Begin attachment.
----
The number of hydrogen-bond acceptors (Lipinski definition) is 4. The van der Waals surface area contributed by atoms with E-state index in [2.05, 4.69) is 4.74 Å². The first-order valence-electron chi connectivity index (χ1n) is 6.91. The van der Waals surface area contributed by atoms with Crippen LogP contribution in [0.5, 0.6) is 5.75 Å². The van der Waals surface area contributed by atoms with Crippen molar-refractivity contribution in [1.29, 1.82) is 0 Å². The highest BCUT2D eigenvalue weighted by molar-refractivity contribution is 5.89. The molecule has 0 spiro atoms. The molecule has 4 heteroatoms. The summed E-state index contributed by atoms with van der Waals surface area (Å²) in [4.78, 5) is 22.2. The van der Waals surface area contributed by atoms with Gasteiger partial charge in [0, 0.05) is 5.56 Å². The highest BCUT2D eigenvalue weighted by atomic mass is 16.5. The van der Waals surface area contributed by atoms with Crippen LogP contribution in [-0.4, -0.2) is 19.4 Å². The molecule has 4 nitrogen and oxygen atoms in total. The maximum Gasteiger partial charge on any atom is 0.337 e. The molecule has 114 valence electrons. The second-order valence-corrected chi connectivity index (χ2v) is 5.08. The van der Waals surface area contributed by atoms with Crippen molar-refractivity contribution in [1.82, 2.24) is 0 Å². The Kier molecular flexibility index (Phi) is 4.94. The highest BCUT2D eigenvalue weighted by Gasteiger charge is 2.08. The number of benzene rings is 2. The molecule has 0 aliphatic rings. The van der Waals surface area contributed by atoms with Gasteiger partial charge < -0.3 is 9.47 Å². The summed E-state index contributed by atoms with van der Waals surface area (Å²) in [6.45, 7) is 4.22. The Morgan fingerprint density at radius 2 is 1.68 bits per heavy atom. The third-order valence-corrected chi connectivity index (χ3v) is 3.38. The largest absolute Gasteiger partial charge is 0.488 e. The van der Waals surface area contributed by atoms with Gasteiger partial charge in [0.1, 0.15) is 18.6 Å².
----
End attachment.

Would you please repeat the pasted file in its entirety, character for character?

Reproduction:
The number of hydrogen-bond acceptors (Lipinski definition) is 4. The van der Waals surface area contributed by atoms with E-state index in [2.05, 4.69) is 4.74 Å². The first-order valence-electron chi connectivity index (χ1n) is 6.91. The van der Waals surface area contributed by atoms with Crippen LogP contribution in [0.5, 0.6) is 5.75 Å². The van der Waals surface area contributed by atoms with Crippen molar-refractivity contribution in [1.29, 1.82) is 0 Å². The highest BCUT2D eigenvalue weighted by molar-refractivity contribution is 5.89. The molecule has 0 spiro atoms. The molecule has 4 heteroatoms. The summed E-state index contributed by atoms with van der Waals surface area (Å²) in [4.78, 5) is 22.2. The van der Waals surface area contributed by atoms with Gasteiger partial charge in [0, 0.05) is 5.56 Å². The highest BCUT2D eigenvalue weighted by atomic mass is 16.5. The van der Waals surface area contributed by atoms with Crippen LogP contribution in [-0.4, -0.2) is 19.4 Å². The molecule has 4 nitrogen and oxygen atoms in total. The maximum Gasteiger partial charge on any atom is 0.337 e. The molecule has 114 valence electrons. The second-order valence-corrected chi connectivity index (χ2v) is 5.08. The van der Waals surface area contributed by atoms with Crippen molar-refractivity contribution in [1.82, 2.24) is 0 Å². The Kier molecular flexibility index (Phi) is 4.94. The highest BCUT2D eigenvalue weighted by Gasteiger charge is 2.08. The number of benzene rings is 2. The molecule has 0 aliphatic rings. The van der Waals surface area contributed by atoms with Gasteiger partial charge < -0.3 is 9.47 Å². The summed E-state index contributed by atoms with van der Waals surface area (Å²) in [6.45, 7) is 4.22. The Morgan fingerprint density at radius 2 is 1.68 bits per heavy atom. The third-order valence-corrected chi connectivity index (χ3v) is 3.38. The largest absolute Gasteiger partial charge is 0.488 e. The van der Waals surface area contributed by atoms with Gasteiger partial charge in [0.1, 0.15) is 18.6 Å².